Cat Licitra Ponti was born into one of Italy’s most important artistic families. The great-granddaughter of Gio Ponti – a designer, architect, artist, furniture designer and so much more – was immersed in art and design from day one. And continues the family legacy. As an artist and designer herself, she spent much of lockdown upcycling, creating gorgeous art pillows that were presented at the Grand Chalet of Carla Milesi de Gresy. She has also been working with artists Cristina O’Hanlon and Davide Bellocchio, helping them to release their art into the world. As an artist, designer and a true source of artspiration, we spoke to Cat about her upbringing, design and her hopes for the future.
What was it like growing up in a family with a long history of design?
I was born in Via Randaccio in Milan, in the first villa that my great-grandfather Gio Ponti built for our family in the 1920s, in a classic style with 4 pinnacles on the facade. It was on the top floor, above where my grandmother Lisa Licitra Ponti lived.
I crawled on the alternating black and white tiles designed by Ponti. I slept in a bed he designed, I studied on his desk, and I had breakfast with his glasses and colorful plates, which made up a very cheerful table. On the walls there were works by Ponti himself, as well as Fausto Melotti, Fontana, Agnetti, Ettore Sottsass, Campigli, Mollino, Fornasetti and Merz … Artists all connected and chosen by Ponti to furnish and enrich the lives and homes of his friends and customers scattered around the world. Everywhere there were sheets, drawings, notes and writings on art. And there was also Domus magazine, directed by my grandmother Lisa Ponti, and her drawings.
My childhood was a continuous coming and going of critics, gallery owners, artists, museum directors, united by the work and admiration of Ponti. In fact, I think the first word I said was Ponti, instead of Mom.
This is the reality that I have known, certainly no weight, but above all a great harmony, between work, art and everyday life. For me this is the most important teaching of living at Ponti: creativity is what helps you to live. If I close my eyes, what do I see? The beauty in which I was born … I am lucky! This is the power of art: to ride, the boundary between reality and dream.
Where do you get your inspiration from?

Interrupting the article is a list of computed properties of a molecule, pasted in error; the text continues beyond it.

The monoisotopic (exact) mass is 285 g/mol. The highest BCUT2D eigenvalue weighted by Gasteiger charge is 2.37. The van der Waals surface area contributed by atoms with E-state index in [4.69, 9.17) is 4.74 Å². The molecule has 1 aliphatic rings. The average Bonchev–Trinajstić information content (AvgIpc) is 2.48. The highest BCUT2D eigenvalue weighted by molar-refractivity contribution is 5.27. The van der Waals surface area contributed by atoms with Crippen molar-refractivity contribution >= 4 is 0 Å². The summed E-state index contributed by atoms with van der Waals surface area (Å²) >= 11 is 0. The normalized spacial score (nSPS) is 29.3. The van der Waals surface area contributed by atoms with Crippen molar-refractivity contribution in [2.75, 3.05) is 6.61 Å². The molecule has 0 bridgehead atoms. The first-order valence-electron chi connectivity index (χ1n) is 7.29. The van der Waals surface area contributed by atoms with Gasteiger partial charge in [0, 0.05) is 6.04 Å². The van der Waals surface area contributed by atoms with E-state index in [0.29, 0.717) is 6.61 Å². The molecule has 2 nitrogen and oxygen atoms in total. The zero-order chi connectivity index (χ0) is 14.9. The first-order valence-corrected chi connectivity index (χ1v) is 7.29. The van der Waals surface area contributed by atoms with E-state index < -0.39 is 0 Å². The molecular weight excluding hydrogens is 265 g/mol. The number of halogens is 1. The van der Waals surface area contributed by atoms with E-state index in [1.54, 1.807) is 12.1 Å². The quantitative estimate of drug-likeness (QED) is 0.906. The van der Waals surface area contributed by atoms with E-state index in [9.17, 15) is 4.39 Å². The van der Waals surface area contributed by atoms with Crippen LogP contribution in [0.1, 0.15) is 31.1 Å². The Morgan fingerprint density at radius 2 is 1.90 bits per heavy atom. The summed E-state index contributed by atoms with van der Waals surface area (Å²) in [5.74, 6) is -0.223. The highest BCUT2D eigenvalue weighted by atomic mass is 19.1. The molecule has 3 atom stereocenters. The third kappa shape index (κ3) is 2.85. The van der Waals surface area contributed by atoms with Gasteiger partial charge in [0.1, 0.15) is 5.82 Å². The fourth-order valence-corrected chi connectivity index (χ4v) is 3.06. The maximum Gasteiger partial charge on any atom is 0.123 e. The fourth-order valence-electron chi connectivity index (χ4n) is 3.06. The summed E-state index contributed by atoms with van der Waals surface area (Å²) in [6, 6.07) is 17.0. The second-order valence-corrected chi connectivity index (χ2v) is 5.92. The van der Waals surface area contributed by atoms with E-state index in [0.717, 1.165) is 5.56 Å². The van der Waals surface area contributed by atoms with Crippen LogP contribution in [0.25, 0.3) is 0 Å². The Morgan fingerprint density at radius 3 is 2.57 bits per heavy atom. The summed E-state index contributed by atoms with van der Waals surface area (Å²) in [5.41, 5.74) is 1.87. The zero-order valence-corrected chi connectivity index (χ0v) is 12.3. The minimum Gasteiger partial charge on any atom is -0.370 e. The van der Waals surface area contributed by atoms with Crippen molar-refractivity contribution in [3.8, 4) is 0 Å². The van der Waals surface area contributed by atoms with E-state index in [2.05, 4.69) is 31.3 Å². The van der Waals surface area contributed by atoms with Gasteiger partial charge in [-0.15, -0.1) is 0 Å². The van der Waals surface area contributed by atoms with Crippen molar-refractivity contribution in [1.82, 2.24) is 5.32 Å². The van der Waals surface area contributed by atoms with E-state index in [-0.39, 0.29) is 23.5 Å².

My flame now is Jean Cocteau, Gio Ponti and Harry Potter! Magic always helps 😉 A wonderland rocket through Greco-Roman aesthetics with a dash of fantasy and colors.
You have been upcycling during quarantine, why is sustainability important to you?
For the planet, of course. There are too many objects and goods in the world. Let’s start using what we already have. I like to confuse and mix different mediums, from fragments of bedsheets, napkins and pillows!
You’re working as a catalyst with Cristina O’Hanlon and Davide Bellocchio, what is that relationship like?
Being a catalyst – I create my own magic potions in my cauldron… the ingredients are artists, designers, museums, galleries, collectors, press and with a click of my wand… Voila!
Cristina’s art is inspired by yonic shapes which hold space for the feminine. Space is used as a placeholder for potential, possibility and stillness. She is currently exploring porcelain and stoneware ceramics both alone and on canvas. She feels her energy and creative spirit, which has transformed since giving birth to her daughter, Gigi.
In the vessel EGG01, her creations are an expression of all the beautiful, oh-so-loved babies – babies held in arms on earth and in hearts in heaven. These pieces are a tribute to the intergenerational community of women, the ongoing lineage of life-givers, who have created us all.
Davide Bellocchio, his photographs straddle truth and fiction. The theatricality of his images suggest rather than elucidate a full narrative. His brand of storytelling results in different directions but never providing a definite map. His images are the testimony of an attempt to bridge and understand the diversity between the masculine and the feminine.
Who are your design heroes?
Of course my great-grandfather Gio Ponti.
What advice would you give to young women wanting to make a career in art and design?
It’s not a career, it’s a passion!
What are your plans and hopes for the future?
I would love to be involved in the art creations at Burning Man, I love the experience in the desert and creating something that is temporary and builds a community. I would also love to teleport myself to Ubud, Bali and be with my friend Elora Hardy, founder of Ibuku, exploring bamboo techniques in building infrastructures and furniture. At the same time fully indulging in food and possibly learning permaculture 🙂 And last, but not the least, I’d love to conquer the world with my Art Pillows.
Interview by Lizzy Vartanian